KEREM SHALOM CROSSING, Israel—Each day, dozens of trucks move food, consumer products and industrial materials into the Gaza Strip at this heavily fortified crossing, in an odd arrangement that has turned Israel into a key supplier to a territory governed by its bitter enemy Hamas.
Despite frequent fighting along this volatile border, business at the Kerem Shalom crossing has picked up greatly over the past year and a half, though it remains a fraction of historical standards. Israel says it plans a further expansion here by mid-2012.
The activity here shows how the fates of Gaza and Israel remain intertwined, six years after Israel withdrew its troops and settlers from the seaside strip.
Kerem Shalom — the sole cargo passage into Gaza — is an economic lifeline for the territory’s impoverished 1.6 million people, providing the vast majority of consumer goods.
For Israel, it is a key tool in maintaining a tense truce that has largely held up since a devastating Israeli military offensive in Gaza three years ago. With clashes regularly taking place along the volatile border, critics also accuse Israel of using commerce to control and even punish the area.
Kamil Abu Rukun, the senior Israeli Defense Ministry official who oversees all of the country’s border crossings with the Palestinians, rejected such notions. He said the development of the cargo terminal is a shared Israeli and Palestinian interest, and that security concerns are the main factor limiting trade.
“These people have been connected to us for many years, with economic and business ties,” he said. “For humane and humanitarian reasons, we think we must let them get what they need.”
Increased prosperity in Gaza could also reduce militant activity, he said. “I believe that people who can make a decent living think about making a living and not about other things,” he said.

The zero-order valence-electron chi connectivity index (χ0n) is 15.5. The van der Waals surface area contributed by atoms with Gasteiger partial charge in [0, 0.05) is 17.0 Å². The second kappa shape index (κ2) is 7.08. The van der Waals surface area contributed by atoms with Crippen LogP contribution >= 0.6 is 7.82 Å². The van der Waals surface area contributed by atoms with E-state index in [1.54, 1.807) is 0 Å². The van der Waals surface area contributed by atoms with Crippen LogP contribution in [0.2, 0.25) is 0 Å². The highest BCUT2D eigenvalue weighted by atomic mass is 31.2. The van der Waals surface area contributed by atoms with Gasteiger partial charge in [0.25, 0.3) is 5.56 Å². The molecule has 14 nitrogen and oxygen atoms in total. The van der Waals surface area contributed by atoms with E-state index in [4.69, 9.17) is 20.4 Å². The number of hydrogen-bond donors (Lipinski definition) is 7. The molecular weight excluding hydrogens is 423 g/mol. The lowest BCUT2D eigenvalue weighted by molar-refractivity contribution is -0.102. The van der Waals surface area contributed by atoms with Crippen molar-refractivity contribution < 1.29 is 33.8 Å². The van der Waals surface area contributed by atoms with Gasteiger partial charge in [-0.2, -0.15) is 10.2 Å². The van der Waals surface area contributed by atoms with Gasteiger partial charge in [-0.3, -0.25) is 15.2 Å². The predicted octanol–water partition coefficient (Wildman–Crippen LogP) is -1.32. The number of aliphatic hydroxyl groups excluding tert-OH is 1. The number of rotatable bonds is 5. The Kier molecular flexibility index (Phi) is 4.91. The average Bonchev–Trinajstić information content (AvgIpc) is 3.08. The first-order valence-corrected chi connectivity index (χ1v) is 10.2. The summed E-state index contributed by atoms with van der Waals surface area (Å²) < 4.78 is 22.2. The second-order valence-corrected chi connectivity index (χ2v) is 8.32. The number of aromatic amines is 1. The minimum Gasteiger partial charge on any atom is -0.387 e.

This thinking represents a dramatic, if reluctant, turnabout by Israel, which along with Egypt clamped a tight blockade on Gaza after Hamas overran the area in June 2007. The blockade was meant to weaken Hamas, but didn’t.
While the embargo crippled parts of Gaza’s economy, Hamas deepened its control, in part by smuggling goods and weapons through hundreds of tunnels under the border with Egypt that continue to thrive.
Israel changed its policy toward Gaza after a deadly June 2010 raid on an international flotilla trying to bust the blockade. Under heavy criticism, Israel lifted all restrictions on consumer goods, though it kept a ban on materials like cement and metals that it says could be used by Hamas to build fortifications or aid attacks on Israel.
In the meantime, Israel has closed three other cargo crossings into Gaza and consolidated all operations at the expanded Kerem Shalom facility.
Today, about 4,500 truckloads of goods go into Gaza each month. That’s higher than 2,500 truckloads before the flotilla raid, according to military and U.N. figures, but well below 2005 levels averaging 10,400 truckloads at all crossings each month. Truckloads out of Gaza are minimal; Israel says that’s because it has to do even more stringent checks on outgoing traffic to prevent explosives from slipping into Israel.